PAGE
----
For Immediate Release:
December 13, 2023
Sara Groves 202-483-7382
San Angelo, Texas – Today, PETA sent a letter to San Angelo Mayor Brenda Gunter and the San Angelo City Council urging them to reject the Public Art Commission’s misguided denial of PETA’s application to display a statue of a sheep—called “E(n)d Shearin’” after the singer Ed Sheeran—that’s decorated with messages created by renowned New Yorker cartoonist Harry Bliss describing how these gentle animals suffer in the wool industry. Members of the commission that rejected the statue called it “not fit for downtown” and “contrary to San Angelo’s history,” remarks that defy American values of inclusivity and freedom of expression. PETA notes that the city council’s adoption of the commission’s rejection of “E(n)d Shearin’” would violate the group’s First Amendment rights.
In the appeal, PETA points out that the city—once known as the “Wool Capital of the World”—already displays 110 sheep statues but not one addressing how sheep are often beaten, mutilated, and violently killed for wool, as shown in PETA undercover videos on every continent except Antarctica.
“Sheep feel pain and fear, love their flock members, and don’t deserve to be cut to ribbons for wool, something that happens in every shearing shed we have visited,” says PETA Executive Vice President Tracy Reiman. “PETA is urging Mayor Gunter and the rest of the city council to ensure that “E(n)d Shearin’” takes its lawful place downtown so that people who see it understand the suffering behind wool sweaters and scarves and choose to wear vegan. Shearing isn’t just a haircut —it’s often a scary, painful procedure.”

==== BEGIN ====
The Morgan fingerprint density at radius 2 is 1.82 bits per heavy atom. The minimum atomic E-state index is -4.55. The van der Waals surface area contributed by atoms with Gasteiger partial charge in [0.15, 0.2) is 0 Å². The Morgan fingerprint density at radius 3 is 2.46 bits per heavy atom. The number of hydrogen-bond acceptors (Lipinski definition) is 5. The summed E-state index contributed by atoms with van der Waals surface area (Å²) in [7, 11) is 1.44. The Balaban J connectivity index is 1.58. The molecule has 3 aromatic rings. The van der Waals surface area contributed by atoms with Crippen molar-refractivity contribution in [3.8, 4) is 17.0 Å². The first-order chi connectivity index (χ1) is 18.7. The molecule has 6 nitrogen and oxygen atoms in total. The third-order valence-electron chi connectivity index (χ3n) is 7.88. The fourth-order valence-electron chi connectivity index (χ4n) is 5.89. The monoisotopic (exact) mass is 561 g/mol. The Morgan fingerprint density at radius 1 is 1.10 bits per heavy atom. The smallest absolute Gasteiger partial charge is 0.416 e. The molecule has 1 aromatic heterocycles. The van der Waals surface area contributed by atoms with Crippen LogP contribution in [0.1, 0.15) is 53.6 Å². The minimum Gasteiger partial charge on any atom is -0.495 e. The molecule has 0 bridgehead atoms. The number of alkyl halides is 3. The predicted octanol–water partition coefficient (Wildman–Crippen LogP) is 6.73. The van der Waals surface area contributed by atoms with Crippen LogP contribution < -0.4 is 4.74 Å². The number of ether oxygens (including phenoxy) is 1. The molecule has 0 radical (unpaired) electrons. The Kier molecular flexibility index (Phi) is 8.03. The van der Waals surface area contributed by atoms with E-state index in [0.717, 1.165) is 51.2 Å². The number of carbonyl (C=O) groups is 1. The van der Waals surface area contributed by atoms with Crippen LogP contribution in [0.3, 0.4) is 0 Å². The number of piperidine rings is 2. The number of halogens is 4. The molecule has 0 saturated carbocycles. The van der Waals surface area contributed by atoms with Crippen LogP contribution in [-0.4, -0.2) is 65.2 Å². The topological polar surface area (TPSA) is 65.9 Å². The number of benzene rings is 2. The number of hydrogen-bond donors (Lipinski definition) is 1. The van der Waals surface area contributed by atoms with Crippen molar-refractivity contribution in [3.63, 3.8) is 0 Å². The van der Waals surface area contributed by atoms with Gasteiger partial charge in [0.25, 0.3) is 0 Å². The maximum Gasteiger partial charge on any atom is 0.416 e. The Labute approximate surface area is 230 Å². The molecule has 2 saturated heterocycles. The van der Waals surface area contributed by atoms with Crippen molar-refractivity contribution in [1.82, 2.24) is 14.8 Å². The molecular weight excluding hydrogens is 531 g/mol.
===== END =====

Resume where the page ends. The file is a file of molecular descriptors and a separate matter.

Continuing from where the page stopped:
PETA investigations have uncovered cruelty to sheep at over 100 wool operations worldwide—even at “responsible” farms, where shearers have been seen punching, stomping, kicking, and throwing around sheep. Shearers are often paid by volume, incentivizing them to work quickly, and sheep are often left bloodied and in pain as a result. The gaping wounds caused by careless shearers are then crudely stitched up with a needle and thread—without painkillers. Fortunately, most top retailers offer clothing made of natural eco- and animal-friendly vegan fabrics, including organic cotton, linen, Tencel, and modal.
PETA—whose motto reads, in part, that “animals are not ours to wear”—opposes speciesism, a human-supremacist worldview. For more information, please visit PETA.org, listen to The PETA Podcast, or follow the group on X (formerly Twitter), Facebook, or Instagram.